Immigration and constitutional change

It’s now almost March and I haven’t noticed ‘hordes’ of Romanians and Bulgarians on our streets, swamping our economy and culture. So perhaps now is a good time to take a more rational look at immigration in Scotland and the UK.

One of the most positive claims in the Scottish Government’s White Paper – ‘Scotland’s Future’ is that Scotland could adopt an immigration policy more appropriate to Scotland’s needs. It envisages an independent Scotland where immigration grows faster than elsewhere in the UK, but remains within the Common Travel Area (CTA). The methods include adopting post-study visas for graduates to stay in Scotland and creating a points-based system to encourage more skilled workers to stay.

The UK government analysis paper, ‘Borders and Citizenship’ argues that you can’t stay within the CTA and have a widely divergent immigration policy. That may be true, but the White Paper isn’t really proposing a widely divergent policy. I am therefore sceptical of the claim that border controls will spring up should we vote for independence.

The concern that UK immigration policy fails to take account of Scotland’s needs is not new. It was the driver behind Jack McConnell’s ‘Fresh Talent’ initiative and the methods proposed are not that radically different. As UNISON’s ‘Fairer Scotland – Devolution’ paper recommends, elements of immigration policy could even safely be devolved to Scotland.

Given the relentless diet of misinformation from much of the UK right-wing media, it’s hardly surprising that public concern over immigration has increased. However, as the recent Ipsos MORI review of polling data shows, there isn’t a simple link between the number of immigrants and public attitudes. This review also shows that people are massively wrong on many aspects of immigration. The public’s average guess on the proportion of immigrants was 31%, compared to 13% in the official statistics. Between 2002 and 2012 there were significant differences between social classes in their attitude to immigration, but that has recently narrowed again. It is still the case that older people are almost twice as concerned than the young. Interestingly, the views of immigrants themselves tend to come closer to the average, the longer they have been in the country.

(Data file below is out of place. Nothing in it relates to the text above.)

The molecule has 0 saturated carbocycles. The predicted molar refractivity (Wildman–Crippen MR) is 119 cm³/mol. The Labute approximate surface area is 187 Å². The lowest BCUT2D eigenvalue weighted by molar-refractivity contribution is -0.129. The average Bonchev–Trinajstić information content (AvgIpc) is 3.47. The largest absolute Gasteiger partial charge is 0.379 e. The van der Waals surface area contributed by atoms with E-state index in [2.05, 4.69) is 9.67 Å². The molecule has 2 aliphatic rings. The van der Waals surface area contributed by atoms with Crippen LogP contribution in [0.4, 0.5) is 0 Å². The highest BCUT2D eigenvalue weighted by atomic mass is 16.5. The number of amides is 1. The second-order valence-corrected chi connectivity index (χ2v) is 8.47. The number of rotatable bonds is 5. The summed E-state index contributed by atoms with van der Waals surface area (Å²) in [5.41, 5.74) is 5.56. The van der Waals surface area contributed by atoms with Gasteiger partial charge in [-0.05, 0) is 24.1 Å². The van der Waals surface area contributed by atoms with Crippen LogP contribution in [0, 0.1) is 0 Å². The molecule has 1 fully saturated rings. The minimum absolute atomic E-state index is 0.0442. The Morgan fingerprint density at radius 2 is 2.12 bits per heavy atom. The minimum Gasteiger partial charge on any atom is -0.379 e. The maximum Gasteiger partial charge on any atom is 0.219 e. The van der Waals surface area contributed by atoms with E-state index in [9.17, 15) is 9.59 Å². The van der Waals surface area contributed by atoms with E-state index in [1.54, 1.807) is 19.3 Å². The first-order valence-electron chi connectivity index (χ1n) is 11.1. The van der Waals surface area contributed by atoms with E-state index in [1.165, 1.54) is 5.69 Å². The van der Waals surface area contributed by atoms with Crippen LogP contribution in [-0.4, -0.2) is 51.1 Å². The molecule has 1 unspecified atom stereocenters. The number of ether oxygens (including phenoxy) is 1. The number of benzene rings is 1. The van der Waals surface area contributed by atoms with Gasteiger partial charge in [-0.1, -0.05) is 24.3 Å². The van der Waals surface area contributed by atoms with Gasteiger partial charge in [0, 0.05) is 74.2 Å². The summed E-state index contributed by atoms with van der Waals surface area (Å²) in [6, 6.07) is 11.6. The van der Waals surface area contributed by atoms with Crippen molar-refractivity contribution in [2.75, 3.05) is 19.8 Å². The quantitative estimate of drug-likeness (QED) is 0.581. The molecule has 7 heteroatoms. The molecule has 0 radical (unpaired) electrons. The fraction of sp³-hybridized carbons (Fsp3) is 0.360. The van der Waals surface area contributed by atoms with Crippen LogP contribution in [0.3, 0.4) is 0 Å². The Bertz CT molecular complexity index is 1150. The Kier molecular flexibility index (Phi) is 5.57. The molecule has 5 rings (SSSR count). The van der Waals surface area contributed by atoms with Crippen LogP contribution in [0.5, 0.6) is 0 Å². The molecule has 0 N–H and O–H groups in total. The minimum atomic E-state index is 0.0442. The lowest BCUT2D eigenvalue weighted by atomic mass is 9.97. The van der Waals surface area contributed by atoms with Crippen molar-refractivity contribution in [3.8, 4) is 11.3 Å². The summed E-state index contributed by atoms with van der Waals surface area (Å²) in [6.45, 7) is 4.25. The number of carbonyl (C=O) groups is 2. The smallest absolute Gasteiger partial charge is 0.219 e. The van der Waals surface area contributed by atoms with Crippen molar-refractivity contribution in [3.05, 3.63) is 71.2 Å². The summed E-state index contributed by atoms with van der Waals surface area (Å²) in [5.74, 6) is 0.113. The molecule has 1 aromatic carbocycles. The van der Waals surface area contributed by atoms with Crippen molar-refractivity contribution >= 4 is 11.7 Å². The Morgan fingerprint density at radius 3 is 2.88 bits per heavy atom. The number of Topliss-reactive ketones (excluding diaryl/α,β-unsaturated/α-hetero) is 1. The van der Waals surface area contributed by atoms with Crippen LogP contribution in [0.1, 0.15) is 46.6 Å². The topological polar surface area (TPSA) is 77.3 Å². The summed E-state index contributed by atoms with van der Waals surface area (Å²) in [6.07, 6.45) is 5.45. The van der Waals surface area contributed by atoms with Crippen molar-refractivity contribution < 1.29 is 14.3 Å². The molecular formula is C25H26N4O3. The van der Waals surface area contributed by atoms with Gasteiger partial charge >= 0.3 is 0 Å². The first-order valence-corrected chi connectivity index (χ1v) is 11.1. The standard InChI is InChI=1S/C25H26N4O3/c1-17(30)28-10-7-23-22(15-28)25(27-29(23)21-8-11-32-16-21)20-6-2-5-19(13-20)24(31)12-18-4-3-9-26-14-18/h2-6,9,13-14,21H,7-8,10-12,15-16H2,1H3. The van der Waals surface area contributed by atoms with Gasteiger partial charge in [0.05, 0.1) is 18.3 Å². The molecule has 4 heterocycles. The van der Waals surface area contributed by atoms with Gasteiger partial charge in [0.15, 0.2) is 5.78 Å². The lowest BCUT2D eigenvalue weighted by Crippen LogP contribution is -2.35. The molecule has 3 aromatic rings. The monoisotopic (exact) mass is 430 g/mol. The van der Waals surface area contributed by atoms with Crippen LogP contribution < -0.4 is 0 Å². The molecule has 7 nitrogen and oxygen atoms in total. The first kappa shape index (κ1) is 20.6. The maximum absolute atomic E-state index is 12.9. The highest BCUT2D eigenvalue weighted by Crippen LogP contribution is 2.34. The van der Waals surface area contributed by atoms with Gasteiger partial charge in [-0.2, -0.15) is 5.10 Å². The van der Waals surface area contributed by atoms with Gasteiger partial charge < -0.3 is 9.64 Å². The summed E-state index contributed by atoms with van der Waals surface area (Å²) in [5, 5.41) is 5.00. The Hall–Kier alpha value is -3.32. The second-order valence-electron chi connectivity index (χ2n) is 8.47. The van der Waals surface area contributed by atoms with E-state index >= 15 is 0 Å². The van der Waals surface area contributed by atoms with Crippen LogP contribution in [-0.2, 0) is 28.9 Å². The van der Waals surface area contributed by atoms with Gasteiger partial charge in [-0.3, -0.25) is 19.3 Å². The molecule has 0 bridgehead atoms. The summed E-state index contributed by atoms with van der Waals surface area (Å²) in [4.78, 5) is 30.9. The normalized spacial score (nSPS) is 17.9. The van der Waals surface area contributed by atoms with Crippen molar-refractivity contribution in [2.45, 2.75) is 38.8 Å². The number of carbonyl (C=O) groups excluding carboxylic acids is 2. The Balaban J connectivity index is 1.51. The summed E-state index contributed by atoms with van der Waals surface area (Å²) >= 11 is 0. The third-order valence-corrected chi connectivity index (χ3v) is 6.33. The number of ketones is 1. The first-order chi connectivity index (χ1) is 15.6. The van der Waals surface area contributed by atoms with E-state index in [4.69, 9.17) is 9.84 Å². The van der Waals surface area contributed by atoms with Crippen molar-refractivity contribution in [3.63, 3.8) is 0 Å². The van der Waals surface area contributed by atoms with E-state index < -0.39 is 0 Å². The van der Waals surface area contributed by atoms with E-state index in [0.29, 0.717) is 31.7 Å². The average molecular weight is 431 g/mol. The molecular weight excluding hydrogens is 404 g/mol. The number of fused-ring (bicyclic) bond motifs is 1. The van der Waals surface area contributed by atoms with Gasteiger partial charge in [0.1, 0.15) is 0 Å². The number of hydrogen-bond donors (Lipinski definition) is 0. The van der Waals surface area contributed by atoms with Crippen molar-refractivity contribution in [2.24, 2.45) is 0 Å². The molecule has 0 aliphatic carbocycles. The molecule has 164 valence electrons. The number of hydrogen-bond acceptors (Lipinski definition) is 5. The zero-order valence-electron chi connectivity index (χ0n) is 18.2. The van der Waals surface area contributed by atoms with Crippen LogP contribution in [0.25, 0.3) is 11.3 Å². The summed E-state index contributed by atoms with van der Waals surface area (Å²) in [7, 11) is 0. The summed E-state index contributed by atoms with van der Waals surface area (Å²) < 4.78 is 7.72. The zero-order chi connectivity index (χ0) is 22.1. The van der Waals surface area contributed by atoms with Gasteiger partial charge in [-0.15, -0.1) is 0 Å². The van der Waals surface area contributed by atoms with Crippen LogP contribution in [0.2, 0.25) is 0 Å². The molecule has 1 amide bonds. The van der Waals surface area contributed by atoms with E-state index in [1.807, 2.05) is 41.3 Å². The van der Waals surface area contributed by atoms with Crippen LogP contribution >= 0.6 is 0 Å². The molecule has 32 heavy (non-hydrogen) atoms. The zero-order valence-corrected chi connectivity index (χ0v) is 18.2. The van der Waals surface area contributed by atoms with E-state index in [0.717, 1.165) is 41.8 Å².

Scottish attitudes to immigration have been more relaxed, although catching up with the rest of the UK. Attitudes tend to be driven more by the type of area you live in (inner city, rural etc.) than the nation within the UK.

What about that other myth – benefit tourism? As non-EU citizens have to wait five years this is only an issue for EU citizens who have the right to travel here. The statistics show that less than 5% of EU migrants are claiming jobseeker’s allowance, while less than 10% are claiming other working age benefits. A recent review of social security policies around the EU and their impacts on migration concluded: “No evidence shows that access to the specific special non-contributory benefit income-based jobseeker’s allowance could be considered a significant driver for EU migrants in the UK.”